- Sender Policy Framework (SPF) – the oldest standard around, this is where you register a TXT record on your domain registration (DNS) that states what domains or IP addresses you are sending email from for your company. For example, I send emails for Martech Zone from Google Workspace. I have an SMTP plugin on my website to also send via Google, otherwise, I would have an IP address included on this as well.
v=spf1 include:circupressmail.com include:_spf.google.com ~all
- Domain-based Message Authentication, Reporting and Conformance (DMARC) – this newer standard has an encrypted key in it that can validate both my domain and the sender. Each key is produced by my sender, ensuring that emails sent by a spammer can’t get spoofed. If you are using Google Workspace, here’s how to set up DMARC.
- DomainKeys Identified Mail (DKIM) – Working alongside the DMARC record, this record informs ISPs how to treat my DMARC and SPF rules as well as where to send any deliverability reports. I want ISPs to reject any messages that don’t pass DKIM or SPF, and I want them to send reports to that email address.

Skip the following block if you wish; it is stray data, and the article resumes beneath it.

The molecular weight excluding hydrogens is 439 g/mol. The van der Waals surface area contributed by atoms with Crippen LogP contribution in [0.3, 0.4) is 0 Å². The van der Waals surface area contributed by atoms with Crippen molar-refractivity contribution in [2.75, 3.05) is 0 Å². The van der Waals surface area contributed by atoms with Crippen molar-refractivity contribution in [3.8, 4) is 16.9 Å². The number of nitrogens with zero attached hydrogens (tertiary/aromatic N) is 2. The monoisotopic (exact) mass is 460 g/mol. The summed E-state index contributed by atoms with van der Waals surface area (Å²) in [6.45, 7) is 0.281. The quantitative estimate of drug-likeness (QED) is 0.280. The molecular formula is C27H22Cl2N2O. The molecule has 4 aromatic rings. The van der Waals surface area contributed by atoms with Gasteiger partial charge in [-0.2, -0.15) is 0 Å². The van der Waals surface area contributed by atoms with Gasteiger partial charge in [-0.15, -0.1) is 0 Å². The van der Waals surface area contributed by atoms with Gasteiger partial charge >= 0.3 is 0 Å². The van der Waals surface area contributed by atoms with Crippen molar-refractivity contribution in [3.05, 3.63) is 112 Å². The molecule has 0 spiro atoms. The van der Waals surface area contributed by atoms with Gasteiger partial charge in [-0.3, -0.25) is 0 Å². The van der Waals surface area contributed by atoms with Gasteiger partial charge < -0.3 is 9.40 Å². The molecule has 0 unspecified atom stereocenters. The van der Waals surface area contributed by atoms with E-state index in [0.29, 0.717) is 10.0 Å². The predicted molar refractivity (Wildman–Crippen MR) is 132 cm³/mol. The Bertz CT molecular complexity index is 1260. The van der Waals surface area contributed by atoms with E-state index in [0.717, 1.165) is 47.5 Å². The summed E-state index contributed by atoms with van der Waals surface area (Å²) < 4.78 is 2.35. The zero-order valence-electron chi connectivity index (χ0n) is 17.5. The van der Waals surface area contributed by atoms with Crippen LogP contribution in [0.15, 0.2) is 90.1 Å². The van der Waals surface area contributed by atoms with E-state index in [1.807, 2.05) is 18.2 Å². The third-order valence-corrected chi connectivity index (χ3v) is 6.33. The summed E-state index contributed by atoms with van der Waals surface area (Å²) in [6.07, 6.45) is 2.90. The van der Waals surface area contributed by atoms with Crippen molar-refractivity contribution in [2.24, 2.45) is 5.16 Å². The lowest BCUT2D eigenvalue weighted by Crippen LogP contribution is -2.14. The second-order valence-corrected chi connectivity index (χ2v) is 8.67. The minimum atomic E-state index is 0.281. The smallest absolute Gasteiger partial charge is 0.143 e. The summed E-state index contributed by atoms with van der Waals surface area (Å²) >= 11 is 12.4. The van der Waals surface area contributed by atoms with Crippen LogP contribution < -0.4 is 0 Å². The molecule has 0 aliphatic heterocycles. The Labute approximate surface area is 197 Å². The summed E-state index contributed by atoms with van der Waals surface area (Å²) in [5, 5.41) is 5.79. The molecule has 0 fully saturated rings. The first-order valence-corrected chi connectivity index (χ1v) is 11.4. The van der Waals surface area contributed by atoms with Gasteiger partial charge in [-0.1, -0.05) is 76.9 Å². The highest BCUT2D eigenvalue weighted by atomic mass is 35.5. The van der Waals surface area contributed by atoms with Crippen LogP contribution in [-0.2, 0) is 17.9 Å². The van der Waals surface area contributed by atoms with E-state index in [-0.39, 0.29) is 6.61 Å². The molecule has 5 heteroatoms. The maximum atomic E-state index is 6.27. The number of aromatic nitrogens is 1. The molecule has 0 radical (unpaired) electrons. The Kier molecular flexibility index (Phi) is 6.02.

v=DMARC1; p=reject; rua=mailto:email@example.com; adkim=r; aspf=s;
- Brand Indicators for Message Identification (BIMI) – the newest addition, BIMI provides a means for ISPs and their email applications to display the logo of the brand within the email client. There’s both an open standard as well as an encrypted standard for Gmail where you also need an encrypted verified mark certificate (VMC). Apple has announced that it will support BIMI in upcoming versions of its mobile and desktop mail platforms. The certificates are pretty expensive so I’m not doing that just yet. At this time, VMCs are being issued by two accepted Mark Verifying Authorities: Entrust DataCard and DigiCert. More information can be found at the BIMI group.
NOTE: If you need assistance in configuring and testing your email authentication, don’t hesitate to reach out to my firm Highbridge. We have a team of email marketing and deliverability experts that can assist.
How To Validate Your Email Authentication